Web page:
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Oligodendrocyte-specific Argonaute profiling identifies microRNAs associated with experimental autoimmune encephalomyelitis

Ma, Q;Matsunaga, A;Ho, B;Oksenberg, JR;Didonna, A;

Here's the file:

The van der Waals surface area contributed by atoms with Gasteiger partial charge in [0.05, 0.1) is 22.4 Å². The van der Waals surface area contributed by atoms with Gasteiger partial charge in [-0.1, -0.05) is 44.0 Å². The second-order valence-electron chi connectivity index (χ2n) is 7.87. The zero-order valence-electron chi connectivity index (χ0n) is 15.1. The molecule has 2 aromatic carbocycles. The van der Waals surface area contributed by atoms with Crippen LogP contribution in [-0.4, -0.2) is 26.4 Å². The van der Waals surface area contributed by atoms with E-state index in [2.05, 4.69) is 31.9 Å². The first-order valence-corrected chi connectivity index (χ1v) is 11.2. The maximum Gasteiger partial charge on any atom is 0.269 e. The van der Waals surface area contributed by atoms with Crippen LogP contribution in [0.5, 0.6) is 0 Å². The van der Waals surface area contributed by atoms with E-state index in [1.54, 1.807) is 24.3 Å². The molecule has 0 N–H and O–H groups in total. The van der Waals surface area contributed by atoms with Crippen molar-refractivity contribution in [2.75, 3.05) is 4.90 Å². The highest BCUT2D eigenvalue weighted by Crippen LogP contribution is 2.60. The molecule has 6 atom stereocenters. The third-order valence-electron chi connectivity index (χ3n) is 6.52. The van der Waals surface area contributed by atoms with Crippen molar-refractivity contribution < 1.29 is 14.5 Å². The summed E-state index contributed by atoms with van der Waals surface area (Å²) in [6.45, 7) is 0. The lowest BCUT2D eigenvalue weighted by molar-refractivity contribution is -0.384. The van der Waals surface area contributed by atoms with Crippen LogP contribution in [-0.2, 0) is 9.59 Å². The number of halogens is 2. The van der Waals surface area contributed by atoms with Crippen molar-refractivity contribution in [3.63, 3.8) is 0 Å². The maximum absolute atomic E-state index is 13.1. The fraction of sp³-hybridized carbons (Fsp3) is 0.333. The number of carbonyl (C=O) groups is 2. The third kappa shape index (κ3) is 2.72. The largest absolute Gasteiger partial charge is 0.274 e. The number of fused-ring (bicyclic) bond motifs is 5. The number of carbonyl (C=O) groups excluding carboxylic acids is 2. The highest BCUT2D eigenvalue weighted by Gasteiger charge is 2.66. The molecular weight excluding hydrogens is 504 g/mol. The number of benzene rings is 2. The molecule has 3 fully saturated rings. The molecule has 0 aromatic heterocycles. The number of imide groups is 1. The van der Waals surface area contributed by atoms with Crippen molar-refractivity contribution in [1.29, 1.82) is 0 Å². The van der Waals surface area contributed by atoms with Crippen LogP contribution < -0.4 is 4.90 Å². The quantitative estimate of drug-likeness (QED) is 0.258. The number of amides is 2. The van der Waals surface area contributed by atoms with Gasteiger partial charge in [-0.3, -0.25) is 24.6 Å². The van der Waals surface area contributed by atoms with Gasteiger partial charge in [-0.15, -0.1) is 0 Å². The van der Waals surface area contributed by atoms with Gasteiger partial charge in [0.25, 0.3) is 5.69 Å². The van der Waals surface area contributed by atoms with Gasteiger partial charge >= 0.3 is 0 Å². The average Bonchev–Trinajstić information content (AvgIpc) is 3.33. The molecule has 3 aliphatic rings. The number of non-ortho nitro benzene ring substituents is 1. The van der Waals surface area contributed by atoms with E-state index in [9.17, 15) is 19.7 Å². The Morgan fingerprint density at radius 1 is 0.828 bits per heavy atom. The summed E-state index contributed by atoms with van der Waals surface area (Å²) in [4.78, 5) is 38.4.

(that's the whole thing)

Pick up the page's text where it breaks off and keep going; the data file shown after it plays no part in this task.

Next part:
MicroRNAs (miRNAs) belong to a class of evolutionary conserved, non-coding small RNAs with regulatory functions on gene expression. They negatively affect the expression of target genes by promoting either RNA degradation or translational inhibition. In recent years, converging studies have identified miRNAs as key regulators of oligodendrocyte (OL) functions. OLs are the cells responsible for the formation and maintenance of myelin in the central nervous system (CNS) and represent a principal target of the autoimmune injury in multiple sclerosis (MS). MiRAP is a novel cell-specific miRNA affinity-purification technique which relies on genetically tagging Argonaut 2 (AGO2), an enzyme involved in miRNA processing. Here, we exploited miRAP potentiality to characterize OL-specific miRNA dynamics in the MS model experimental autoimmune encephalomyelitis (EAE). We show that 20 miRNAs are differentially regulated in OLs upon transition from pre-symptomatic EAE stages to disease peak. Subsequent in vitro differentiation experiments demonstrated that a sub-group of them affects the OL maturation process, mediating either protective or detrimental signals. Lastly, transcriptome profiling highlighted the endocytosis, ferroptosis, and FoxO cascades as the pathways associated with miRNAs mediating or inhibiting OL maturation. Altogether, our work supports a dual role for miRNAs in autoimmune demyelination. In particular, the enrichment in miRNAs mediating pro-myelinating signals suggests an active involvement of these non-coding RNAs in the homeostatic response toward neuroinflammatory injury.